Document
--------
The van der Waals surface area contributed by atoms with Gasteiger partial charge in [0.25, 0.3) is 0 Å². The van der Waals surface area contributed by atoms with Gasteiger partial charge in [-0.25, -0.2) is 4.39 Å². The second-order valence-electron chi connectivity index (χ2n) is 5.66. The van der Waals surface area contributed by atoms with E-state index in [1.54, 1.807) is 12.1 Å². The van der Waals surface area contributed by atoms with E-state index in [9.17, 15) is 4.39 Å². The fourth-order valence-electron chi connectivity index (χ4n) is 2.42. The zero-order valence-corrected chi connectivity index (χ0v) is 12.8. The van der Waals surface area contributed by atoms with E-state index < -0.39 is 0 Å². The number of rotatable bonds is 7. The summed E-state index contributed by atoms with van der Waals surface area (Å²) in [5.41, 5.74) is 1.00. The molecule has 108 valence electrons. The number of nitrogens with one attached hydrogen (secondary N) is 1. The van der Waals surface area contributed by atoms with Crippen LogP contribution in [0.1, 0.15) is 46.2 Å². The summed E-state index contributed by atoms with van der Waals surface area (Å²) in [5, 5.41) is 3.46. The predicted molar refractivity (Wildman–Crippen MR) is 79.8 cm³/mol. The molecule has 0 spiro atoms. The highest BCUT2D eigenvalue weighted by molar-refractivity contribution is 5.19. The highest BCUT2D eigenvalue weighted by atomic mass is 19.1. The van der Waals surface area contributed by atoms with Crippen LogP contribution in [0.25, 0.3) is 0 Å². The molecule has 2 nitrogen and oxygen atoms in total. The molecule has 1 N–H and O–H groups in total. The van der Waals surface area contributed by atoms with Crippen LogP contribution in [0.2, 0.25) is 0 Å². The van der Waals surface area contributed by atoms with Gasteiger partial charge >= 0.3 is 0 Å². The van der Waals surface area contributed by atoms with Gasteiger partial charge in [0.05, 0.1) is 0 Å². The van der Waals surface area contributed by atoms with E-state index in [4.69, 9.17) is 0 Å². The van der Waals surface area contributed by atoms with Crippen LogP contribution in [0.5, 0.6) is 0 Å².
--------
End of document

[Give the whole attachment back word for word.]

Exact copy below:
The van der Waals surface area contributed by atoms with Gasteiger partial charge in [0.25, 0.3) is 0 Å². The van der Waals surface area contributed by atoms with Gasteiger partial charge in [-0.25, -0.2) is 4.39 Å². The second-order valence-electron chi connectivity index (χ2n) is 5.66. The van der Waals surface area contributed by atoms with E-state index in [1.54, 1.807) is 12.1 Å². The van der Waals surface area contributed by atoms with E-state index in [9.17, 15) is 4.39 Å². The fourth-order valence-electron chi connectivity index (χ4n) is 2.42. The zero-order valence-corrected chi connectivity index (χ0v) is 12.8. The van der Waals surface area contributed by atoms with E-state index < -0.39 is 0 Å². The number of rotatable bonds is 7. The summed E-state index contributed by atoms with van der Waals surface area (Å²) in [5.41, 5.74) is 1.00. The molecule has 108 valence electrons. The number of nitrogens with one attached hydrogen (secondary N) is 1. The van der Waals surface area contributed by atoms with Crippen LogP contribution in [0.1, 0.15) is 46.2 Å². The summed E-state index contributed by atoms with van der Waals surface area (Å²) in [5, 5.41) is 3.46. The predicted molar refractivity (Wildman–Crippen MR) is 79.8 cm³/mol. The molecule has 0 spiro atoms. The highest BCUT2D eigenvalue weighted by molar-refractivity contribution is 5.19. The highest BCUT2D eigenvalue weighted by atomic mass is 19.1. The van der Waals surface area contributed by atoms with Crippen LogP contribution in [0.25, 0.3) is 0 Å². The molecule has 2 nitrogen and oxygen atoms in total. The molecule has 1 N–H and O–H groups in total. The van der Waals surface area contributed by atoms with Crippen LogP contribution in [0.2, 0.25) is 0 Å². The van der Waals surface area contributed by atoms with Gasteiger partial charge >= 0.3 is 0 Å². The van der Waals surface area contributed by atoms with Gasteiger partial charge in [0.05, 0.1) is 0 Å². The van der Waals surface area contributed by atoms with E-state index in [4.69, 9.17) is 0 Å². The van der Waals surface area contributed by atoms with Crippen LogP contribution in [0.5, 0.6) is 0 Å².